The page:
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ISSUE 118 VOL 1 PUBLISHED 9/17/2004

Forgetting too soon

By Executive Editors
Executive Editor

Friday, September 17, 2004

Most people who lived through September 11, 2001, declare it is a day they will never forget. So, why did last Saturdays third anniversary of the terrorist attacks go largely unnoticed by the St. Olaf community? There was no memorial displayed on campus to remember the 3,000 lives lost in the attacks. Students neglected to organize a candlelight vigil or a moment of reflection.

In fact, not only did students fail to participate in one of these remembrances, but many students forgot the day all together. Odds are if you were to have mentioned the passing of the anniversary to a friend, they would have replied: Oh that was yesterday? I completely forgot.

The reasons for forgetting are numerous. Maybe it was because the day fell on a Saturday, a day when students are busy attending events on and off campus. Maybe it is because the shock and horror of that day has begun to wane, especially for a community thats nestled into the security blanket of the Midwest.

Or perhaps, it is because we are in the midst of a closely contested presidential election and would rather focus on what divides us rather than what unites us.

None of these excuses will work, however. If we use any of them, it means that we have already forgotten what it means to remember, how we felt that day, how we grieved and how we stopped. It was remarkable how a country so caught up in the busyness and chaotic pace of life could in a moment just completely stop. St. Olaf was no different.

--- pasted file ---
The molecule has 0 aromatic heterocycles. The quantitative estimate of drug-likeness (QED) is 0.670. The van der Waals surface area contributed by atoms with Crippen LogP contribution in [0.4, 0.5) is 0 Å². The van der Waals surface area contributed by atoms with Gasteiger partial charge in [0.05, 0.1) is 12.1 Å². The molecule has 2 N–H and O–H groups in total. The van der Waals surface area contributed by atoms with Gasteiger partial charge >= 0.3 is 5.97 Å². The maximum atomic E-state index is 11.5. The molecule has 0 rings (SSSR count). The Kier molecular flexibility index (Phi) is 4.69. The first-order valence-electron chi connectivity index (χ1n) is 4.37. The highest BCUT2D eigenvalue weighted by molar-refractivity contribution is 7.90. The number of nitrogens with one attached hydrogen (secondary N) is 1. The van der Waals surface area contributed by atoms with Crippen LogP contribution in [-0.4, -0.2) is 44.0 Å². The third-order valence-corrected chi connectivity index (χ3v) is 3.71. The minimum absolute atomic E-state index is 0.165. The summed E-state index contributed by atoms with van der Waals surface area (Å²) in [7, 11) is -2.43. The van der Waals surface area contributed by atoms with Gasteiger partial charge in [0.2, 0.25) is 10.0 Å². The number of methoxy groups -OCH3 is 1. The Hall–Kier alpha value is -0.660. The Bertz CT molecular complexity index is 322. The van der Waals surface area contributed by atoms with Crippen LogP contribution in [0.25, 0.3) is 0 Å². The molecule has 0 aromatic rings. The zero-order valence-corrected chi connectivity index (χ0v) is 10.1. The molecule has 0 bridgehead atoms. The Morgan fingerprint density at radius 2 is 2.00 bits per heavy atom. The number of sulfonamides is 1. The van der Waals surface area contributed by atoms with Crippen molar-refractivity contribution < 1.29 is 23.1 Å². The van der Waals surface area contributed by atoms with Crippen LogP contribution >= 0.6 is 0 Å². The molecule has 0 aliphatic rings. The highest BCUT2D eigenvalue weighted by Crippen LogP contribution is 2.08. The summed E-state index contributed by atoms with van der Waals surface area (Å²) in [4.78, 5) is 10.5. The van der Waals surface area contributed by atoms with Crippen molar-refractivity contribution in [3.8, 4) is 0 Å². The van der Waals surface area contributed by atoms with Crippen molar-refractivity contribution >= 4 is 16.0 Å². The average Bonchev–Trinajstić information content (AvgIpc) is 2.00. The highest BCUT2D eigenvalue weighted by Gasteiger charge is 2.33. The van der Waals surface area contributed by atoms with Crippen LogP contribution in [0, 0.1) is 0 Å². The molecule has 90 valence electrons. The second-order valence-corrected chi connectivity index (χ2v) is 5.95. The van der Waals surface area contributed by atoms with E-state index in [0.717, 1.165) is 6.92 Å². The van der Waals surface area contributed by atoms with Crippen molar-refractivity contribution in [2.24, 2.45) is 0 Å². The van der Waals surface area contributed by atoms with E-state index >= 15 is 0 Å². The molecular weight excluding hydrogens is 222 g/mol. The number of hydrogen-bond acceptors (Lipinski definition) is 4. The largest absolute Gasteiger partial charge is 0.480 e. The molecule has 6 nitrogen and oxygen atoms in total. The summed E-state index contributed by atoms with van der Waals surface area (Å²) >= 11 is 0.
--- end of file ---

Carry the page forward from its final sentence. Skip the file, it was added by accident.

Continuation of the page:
For the class of 2005, the day came during our first weeks on campus, away from our homes for the first time and suddenly part of a new and still unfamiliar community. Everyone can tell you where they were when they heard the news: religion class, eating breakfast in the Caf, brushing their teeth in a Kildhal bathroom.

After we heard, we did what everyone else in America did that day. We huddled around TV sets in dorm lounges or in friends rooms watching with watery eyes and disbelieving hearts.

It affected us all: Republicans and Democrats, Greens and Libertarians. For once it didnt matter on what side of an issue you stood. It didnt matter if you knew someone in one of those burning buildings or if your family and friends were all safe at home. This tragedy still reached you.

Its alarming to think that our community has decided we no longer need to stop. That we no longer need to reach out to those who think differently than us. That we shouldnt for just one day set those differences aside.

We are told that our campus is a divided place. Whether its over issues that we support or candidates that we back, we are always choosing sides. Over the course of this year there will be a number of debates and discussion forums to engage us. There will be plenty of opportunities to disagree and argue and trade words back and forth. But unfortunately there may not be another day, another occasion for us to unite. Lets hope that next time we dont pass up the chance.

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